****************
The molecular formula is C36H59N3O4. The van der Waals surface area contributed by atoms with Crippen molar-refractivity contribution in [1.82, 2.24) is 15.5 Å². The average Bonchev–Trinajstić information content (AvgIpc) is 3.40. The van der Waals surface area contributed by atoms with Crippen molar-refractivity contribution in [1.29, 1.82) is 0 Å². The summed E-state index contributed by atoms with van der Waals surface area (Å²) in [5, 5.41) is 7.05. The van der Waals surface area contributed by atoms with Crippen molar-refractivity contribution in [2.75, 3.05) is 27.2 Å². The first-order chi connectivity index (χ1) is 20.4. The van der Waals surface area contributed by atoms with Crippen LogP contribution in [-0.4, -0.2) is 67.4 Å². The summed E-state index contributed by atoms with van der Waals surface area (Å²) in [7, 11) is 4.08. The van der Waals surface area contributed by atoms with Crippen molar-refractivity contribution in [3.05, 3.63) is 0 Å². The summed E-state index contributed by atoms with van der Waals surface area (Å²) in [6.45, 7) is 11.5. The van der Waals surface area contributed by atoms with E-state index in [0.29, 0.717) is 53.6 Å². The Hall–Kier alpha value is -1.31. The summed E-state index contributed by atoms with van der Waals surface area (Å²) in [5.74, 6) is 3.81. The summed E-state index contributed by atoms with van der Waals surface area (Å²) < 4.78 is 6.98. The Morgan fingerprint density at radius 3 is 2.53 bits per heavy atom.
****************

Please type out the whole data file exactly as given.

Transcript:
The molecular formula is C36H59N3O4. The van der Waals surface area contributed by atoms with Crippen molar-refractivity contribution in [1.82, 2.24) is 15.5 Å². The average Bonchev–Trinajstić information content (AvgIpc) is 3.40. The van der Waals surface area contributed by atoms with Crippen molar-refractivity contribution in [1.29, 1.82) is 0 Å². The summed E-state index contributed by atoms with van der Waals surface area (Å²) in [5, 5.41) is 7.05. The van der Waals surface area contributed by atoms with Crippen molar-refractivity contribution in [2.75, 3.05) is 27.2 Å². The first-order chi connectivity index (χ1) is 20.4. The van der Waals surface area contributed by atoms with Crippen LogP contribution in [-0.4, -0.2) is 67.4 Å². The summed E-state index contributed by atoms with van der Waals surface area (Å²) in [7, 11) is 4.08. The van der Waals surface area contributed by atoms with Crippen molar-refractivity contribution in [3.05, 3.63) is 0 Å². The summed E-state index contributed by atoms with van der Waals surface area (Å²) in [6.45, 7) is 11.5. The van der Waals surface area contributed by atoms with E-state index in [0.29, 0.717) is 53.6 Å². The Hall–Kier alpha value is -1.31. The summed E-state index contributed by atoms with van der Waals surface area (Å²) in [5.74, 6) is 3.81. The summed E-state index contributed by atoms with van der Waals surface area (Å²) < 4.78 is 6.98. The Morgan fingerprint density at radius 3 is 2.53 bits per heavy atom.